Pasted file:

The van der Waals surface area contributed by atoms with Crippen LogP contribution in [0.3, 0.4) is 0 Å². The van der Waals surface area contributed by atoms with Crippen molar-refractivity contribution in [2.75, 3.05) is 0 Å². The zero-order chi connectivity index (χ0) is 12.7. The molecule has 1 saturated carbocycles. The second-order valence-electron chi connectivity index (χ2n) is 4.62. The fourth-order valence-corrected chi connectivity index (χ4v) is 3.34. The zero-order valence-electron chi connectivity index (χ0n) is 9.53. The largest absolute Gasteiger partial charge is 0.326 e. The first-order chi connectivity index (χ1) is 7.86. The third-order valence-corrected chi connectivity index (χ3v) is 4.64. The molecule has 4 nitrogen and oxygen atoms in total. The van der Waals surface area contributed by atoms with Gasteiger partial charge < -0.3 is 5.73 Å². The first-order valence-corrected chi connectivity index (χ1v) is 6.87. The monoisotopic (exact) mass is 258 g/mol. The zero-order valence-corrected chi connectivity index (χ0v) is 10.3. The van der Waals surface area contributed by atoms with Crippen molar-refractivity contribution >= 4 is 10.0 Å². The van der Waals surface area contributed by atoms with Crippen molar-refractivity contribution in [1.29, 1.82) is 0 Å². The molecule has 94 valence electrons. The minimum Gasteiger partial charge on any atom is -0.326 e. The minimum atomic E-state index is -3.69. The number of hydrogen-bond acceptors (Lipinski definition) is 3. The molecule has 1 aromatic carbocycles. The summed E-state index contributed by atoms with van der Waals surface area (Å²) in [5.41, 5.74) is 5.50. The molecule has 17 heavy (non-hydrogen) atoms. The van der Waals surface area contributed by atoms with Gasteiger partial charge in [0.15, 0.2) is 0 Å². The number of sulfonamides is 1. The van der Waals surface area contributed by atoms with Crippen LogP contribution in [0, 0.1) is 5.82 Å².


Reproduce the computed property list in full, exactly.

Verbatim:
The van der Waals surface area contributed by atoms with Crippen LogP contribution in [0.3, 0.4) is 0 Å². The van der Waals surface area contributed by atoms with Crippen molar-refractivity contribution in [2.75, 3.05) is 0 Å². The zero-order chi connectivity index (χ0) is 12.7. The molecule has 1 saturated carbocycles. The second-order valence-electron chi connectivity index (χ2n) is 4.62. The fourth-order valence-corrected chi connectivity index (χ4v) is 3.34. The zero-order valence-electron chi connectivity index (χ0n) is 9.53. The largest absolute Gasteiger partial charge is 0.326 e. The first-order chi connectivity index (χ1) is 7.86. The third-order valence-corrected chi connectivity index (χ3v) is 4.64. The molecule has 4 nitrogen and oxygen atoms in total. The van der Waals surface area contributed by atoms with Gasteiger partial charge < -0.3 is 5.73 Å². The first-order valence-corrected chi connectivity index (χ1v) is 6.87. The monoisotopic (exact) mass is 258 g/mol. The zero-order valence-corrected chi connectivity index (χ0v) is 10.3. The van der Waals surface area contributed by atoms with Crippen molar-refractivity contribution >= 4 is 10.0 Å². The van der Waals surface area contributed by atoms with Crippen molar-refractivity contribution in [1.29, 1.82) is 0 Å². The molecule has 94 valence electrons. The minimum Gasteiger partial charge on any atom is -0.326 e. The minimum atomic E-state index is -3.69. The number of hydrogen-bond acceptors (Lipinski definition) is 3. The molecule has 1 aromatic carbocycles. The summed E-state index contributed by atoms with van der Waals surface area (Å²) in [5.41, 5.74) is 5.50. The molecule has 17 heavy (non-hydrogen) atoms. The van der Waals surface area contributed by atoms with Gasteiger partial charge in [0.15, 0.2) is 0 Å². The number of sulfonamides is 1. The van der Waals surface area contributed by atoms with Crippen LogP contribution in [0, 0.1) is 5.82 Å².